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Judicial Proceedings Immunity

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  Thanks to Rad Kohanzad of Serjeants’ Inn Chambers for preparing this case summary

Is the improper action of placing undue pressure on a witness to produce a witness statement during proceedings subject to judicial proceedings immunity?

No, says the Court of Appeal in Singh v Morlands Primary School.

Whilst still employed, the Ms Singh brought a discrimination claim against her employer. Upon exchange of witness statements, she resigned claiming that the School had forced a particular witness to provide a statement of 'untruths', which she said amounted to a breach of trust and confidence.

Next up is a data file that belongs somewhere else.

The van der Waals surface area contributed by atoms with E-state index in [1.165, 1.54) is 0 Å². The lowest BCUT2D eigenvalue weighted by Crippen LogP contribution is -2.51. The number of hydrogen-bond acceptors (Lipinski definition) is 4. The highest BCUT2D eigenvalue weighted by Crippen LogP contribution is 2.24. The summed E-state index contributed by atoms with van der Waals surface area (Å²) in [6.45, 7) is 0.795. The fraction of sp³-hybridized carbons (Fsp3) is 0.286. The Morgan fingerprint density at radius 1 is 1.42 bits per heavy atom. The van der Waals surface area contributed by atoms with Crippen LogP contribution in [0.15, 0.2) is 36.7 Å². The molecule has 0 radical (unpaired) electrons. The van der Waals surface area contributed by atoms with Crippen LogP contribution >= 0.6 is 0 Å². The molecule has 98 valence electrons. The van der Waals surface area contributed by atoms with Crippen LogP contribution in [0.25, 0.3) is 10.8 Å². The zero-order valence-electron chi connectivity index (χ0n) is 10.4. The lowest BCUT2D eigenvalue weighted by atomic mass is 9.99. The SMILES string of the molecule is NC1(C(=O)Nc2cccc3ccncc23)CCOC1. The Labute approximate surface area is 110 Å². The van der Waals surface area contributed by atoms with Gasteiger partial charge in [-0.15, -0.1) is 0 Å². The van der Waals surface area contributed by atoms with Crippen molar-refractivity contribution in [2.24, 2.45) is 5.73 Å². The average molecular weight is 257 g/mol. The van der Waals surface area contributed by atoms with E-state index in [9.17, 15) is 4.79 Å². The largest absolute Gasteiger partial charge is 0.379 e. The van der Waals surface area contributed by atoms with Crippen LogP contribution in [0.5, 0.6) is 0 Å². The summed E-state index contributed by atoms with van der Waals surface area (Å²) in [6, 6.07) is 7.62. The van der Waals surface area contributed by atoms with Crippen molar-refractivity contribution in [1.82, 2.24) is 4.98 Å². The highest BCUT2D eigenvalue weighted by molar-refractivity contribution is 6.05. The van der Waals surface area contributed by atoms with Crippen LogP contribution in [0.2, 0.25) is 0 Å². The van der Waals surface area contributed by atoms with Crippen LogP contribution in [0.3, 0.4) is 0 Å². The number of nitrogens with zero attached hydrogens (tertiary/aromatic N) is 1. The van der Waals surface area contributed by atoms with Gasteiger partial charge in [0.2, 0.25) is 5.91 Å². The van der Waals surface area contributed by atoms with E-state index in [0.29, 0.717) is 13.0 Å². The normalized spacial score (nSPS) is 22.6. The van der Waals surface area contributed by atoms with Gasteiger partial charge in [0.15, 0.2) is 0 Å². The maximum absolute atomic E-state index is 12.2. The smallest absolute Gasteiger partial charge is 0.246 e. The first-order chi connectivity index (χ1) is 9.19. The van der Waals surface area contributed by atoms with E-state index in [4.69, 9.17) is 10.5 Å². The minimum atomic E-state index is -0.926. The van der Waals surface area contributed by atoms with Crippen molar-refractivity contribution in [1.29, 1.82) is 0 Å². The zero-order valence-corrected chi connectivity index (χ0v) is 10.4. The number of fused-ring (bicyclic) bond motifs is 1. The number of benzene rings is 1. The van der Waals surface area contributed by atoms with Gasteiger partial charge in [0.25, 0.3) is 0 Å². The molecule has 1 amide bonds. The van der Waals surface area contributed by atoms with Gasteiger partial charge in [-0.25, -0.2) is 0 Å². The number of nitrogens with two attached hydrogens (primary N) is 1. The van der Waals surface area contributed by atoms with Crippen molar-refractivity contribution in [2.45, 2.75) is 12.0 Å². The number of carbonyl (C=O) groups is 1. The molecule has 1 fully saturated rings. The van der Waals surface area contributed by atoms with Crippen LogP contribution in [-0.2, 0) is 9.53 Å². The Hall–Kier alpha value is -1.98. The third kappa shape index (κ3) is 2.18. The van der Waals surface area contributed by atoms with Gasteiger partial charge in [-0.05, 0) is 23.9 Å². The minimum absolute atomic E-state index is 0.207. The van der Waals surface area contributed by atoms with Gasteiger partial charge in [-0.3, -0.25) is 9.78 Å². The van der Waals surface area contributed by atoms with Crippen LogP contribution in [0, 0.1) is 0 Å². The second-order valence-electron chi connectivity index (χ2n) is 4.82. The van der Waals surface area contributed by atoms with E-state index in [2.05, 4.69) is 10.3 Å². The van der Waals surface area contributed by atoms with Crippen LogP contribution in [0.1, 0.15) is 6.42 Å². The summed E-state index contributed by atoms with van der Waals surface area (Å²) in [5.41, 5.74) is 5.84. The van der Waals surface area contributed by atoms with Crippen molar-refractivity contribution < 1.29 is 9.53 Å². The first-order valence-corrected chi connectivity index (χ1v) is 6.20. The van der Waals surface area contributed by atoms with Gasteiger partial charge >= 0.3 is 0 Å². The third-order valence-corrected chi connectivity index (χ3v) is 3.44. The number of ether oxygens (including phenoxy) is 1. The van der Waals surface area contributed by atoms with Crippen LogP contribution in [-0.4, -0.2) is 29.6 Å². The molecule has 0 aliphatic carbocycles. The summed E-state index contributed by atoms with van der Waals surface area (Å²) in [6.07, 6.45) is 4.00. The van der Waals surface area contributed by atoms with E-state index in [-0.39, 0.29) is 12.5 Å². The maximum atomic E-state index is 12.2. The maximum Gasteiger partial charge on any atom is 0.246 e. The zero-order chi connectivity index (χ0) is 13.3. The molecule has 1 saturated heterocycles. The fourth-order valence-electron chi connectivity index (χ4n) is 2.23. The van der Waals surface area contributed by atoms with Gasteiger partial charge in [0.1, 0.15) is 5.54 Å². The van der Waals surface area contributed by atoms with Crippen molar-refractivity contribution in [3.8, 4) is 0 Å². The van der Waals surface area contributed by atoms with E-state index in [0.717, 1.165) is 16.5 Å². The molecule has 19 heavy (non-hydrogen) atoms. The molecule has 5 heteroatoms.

In finding that Ms Singh could rely on such conduct in bringing her constructive dismissal claim, the Court of Appeal distinguished false evidence given in a witness statement, which is the subject of judicial proceedings immunity, from placing undue pressure on a witness to produce the witness statement, which is not. The latter conduct could give rise to a breach of trust and confidence, although the former could not.